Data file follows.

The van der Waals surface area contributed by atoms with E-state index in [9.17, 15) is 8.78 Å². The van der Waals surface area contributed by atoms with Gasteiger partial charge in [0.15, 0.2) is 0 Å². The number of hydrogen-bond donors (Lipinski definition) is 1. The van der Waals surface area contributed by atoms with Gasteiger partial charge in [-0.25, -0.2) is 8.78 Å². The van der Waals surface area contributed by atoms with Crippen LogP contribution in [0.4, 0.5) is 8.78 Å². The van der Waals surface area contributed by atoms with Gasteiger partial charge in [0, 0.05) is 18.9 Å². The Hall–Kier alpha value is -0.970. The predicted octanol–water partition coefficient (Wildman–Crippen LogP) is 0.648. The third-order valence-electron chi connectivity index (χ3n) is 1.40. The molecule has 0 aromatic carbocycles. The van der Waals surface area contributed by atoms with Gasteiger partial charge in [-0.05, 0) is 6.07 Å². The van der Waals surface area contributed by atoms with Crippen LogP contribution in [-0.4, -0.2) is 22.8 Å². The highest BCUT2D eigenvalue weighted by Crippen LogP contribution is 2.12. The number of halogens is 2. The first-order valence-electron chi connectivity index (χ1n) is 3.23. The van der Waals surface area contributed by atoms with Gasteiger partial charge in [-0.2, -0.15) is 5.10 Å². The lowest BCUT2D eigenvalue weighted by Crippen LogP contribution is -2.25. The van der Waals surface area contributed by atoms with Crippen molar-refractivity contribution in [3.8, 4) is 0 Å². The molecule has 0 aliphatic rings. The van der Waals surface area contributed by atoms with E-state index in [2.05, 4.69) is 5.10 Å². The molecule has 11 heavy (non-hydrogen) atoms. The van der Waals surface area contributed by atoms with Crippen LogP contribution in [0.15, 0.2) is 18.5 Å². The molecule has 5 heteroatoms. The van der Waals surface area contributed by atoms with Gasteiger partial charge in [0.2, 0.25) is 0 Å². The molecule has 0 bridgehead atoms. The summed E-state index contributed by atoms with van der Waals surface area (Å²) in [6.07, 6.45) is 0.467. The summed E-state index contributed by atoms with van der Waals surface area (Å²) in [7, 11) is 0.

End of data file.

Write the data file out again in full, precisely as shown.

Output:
The van der Waals surface area contributed by atoms with E-state index in [9.17, 15) is 8.78 Å². The van der Waals surface area contributed by atoms with Gasteiger partial charge in [0.15, 0.2) is 0 Å². The number of hydrogen-bond donors (Lipinski definition) is 1. The van der Waals surface area contributed by atoms with Gasteiger partial charge in [-0.25, -0.2) is 8.78 Å². The van der Waals surface area contributed by atoms with Crippen LogP contribution in [0.4, 0.5) is 8.78 Å². The van der Waals surface area contributed by atoms with Gasteiger partial charge in [0, 0.05) is 18.9 Å². The Hall–Kier alpha value is -0.970. The predicted octanol–water partition coefficient (Wildman–Crippen LogP) is 0.648. The third-order valence-electron chi connectivity index (χ3n) is 1.40. The molecule has 0 aromatic carbocycles. The van der Waals surface area contributed by atoms with Gasteiger partial charge in [-0.05, 0) is 6.07 Å². The van der Waals surface area contributed by atoms with Crippen LogP contribution in [-0.4, -0.2) is 22.8 Å². The highest BCUT2D eigenvalue weighted by Crippen LogP contribution is 2.12. The number of halogens is 2. The first-order valence-electron chi connectivity index (χ1n) is 3.23. The van der Waals surface area contributed by atoms with Gasteiger partial charge in [-0.2, -0.15) is 5.10 Å². The lowest BCUT2D eigenvalue weighted by Crippen LogP contribution is -2.25. The van der Waals surface area contributed by atoms with Crippen molar-refractivity contribution in [3.8, 4) is 0 Å². The molecule has 0 aliphatic rings. The van der Waals surface area contributed by atoms with E-state index in [2.05, 4.69) is 5.10 Å². The molecule has 11 heavy (non-hydrogen) atoms. The van der Waals surface area contributed by atoms with Crippen LogP contribution in [0.15, 0.2) is 18.5 Å². The molecule has 5 heteroatoms. The van der Waals surface area contributed by atoms with Gasteiger partial charge in [0.2, 0.25) is 0 Å². The molecule has 0 bridgehead atoms. The summed E-state index contributed by atoms with van der Waals surface area (Å²) in [6.07, 6.45) is 0.467. The summed E-state index contributed by atoms with van der Waals surface area (Å²) in [7, 11) is 0.